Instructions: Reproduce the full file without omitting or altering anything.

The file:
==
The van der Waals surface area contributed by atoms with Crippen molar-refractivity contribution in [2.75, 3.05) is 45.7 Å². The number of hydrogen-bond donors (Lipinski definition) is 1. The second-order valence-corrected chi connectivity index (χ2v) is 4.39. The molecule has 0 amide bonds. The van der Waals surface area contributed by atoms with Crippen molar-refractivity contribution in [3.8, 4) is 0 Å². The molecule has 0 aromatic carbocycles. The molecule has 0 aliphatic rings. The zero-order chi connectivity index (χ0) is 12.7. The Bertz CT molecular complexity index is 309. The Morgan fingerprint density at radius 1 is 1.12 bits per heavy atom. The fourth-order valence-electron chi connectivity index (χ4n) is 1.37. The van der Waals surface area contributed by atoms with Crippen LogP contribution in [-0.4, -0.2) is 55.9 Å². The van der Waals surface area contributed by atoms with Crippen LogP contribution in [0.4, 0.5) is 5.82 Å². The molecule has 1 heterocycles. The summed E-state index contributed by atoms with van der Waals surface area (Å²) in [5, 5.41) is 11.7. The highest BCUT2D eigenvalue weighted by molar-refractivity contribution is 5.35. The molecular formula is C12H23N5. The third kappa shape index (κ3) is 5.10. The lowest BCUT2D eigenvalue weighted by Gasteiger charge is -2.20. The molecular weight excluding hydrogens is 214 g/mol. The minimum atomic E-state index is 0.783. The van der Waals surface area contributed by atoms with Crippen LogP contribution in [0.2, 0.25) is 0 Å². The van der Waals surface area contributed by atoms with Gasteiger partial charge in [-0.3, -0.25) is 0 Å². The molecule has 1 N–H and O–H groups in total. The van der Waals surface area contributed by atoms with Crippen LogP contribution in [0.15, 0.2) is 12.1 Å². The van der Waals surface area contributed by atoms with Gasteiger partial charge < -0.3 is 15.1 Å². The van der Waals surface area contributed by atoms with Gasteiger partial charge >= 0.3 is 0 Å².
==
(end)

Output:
The van der Waals surface area contributed by atoms with Crippen molar-refractivity contribution in [2.75, 3.05) is 45.7 Å². The number of hydrogen-bond donors (Lipinski definition) is 1. The second-order valence-corrected chi connectivity index (χ2v) is 4.39. The molecule has 0 amide bonds. The van der Waals surface area contributed by atoms with Crippen molar-refractivity contribution in [3.8, 4) is 0 Å². The molecule has 0 aromatic carbocycles. The molecule has 0 aliphatic rings. The zero-order chi connectivity index (χ0) is 12.7. The Bertz CT molecular complexity index is 309. The Morgan fingerprint density at radius 1 is 1.12 bits per heavy atom. The fourth-order valence-electron chi connectivity index (χ4n) is 1.37. The van der Waals surface area contributed by atoms with Crippen LogP contribution in [-0.4, -0.2) is 55.9 Å². The van der Waals surface area contributed by atoms with Crippen LogP contribution in [0.4, 0.5) is 5.82 Å². The molecule has 1 heterocycles. The summed E-state index contributed by atoms with van der Waals surface area (Å²) in [5, 5.41) is 11.7. The highest BCUT2D eigenvalue weighted by molar-refractivity contribution is 5.35. The molecular formula is C12H23N5. The third kappa shape index (κ3) is 5.10. The lowest BCUT2D eigenvalue weighted by Gasteiger charge is -2.20. The molecular weight excluding hydrogens is 214 g/mol. The minimum atomic E-state index is 0.783. The van der Waals surface area contributed by atoms with Crippen LogP contribution in [0.2, 0.25) is 0 Å². The van der Waals surface area contributed by atoms with Gasteiger partial charge in [-0.3, -0.25) is 0 Å². The molecule has 1 N–H and O–H groups in total. The van der Waals surface area contributed by atoms with Crippen LogP contribution in [0.15, 0.2) is 12.1 Å². The van der Waals surface area contributed by atoms with Gasteiger partial charge < -0.3 is 15.1 Å². The van der Waals surface area contributed by atoms with Gasteiger partial charge >= 0.3 is 0 Å².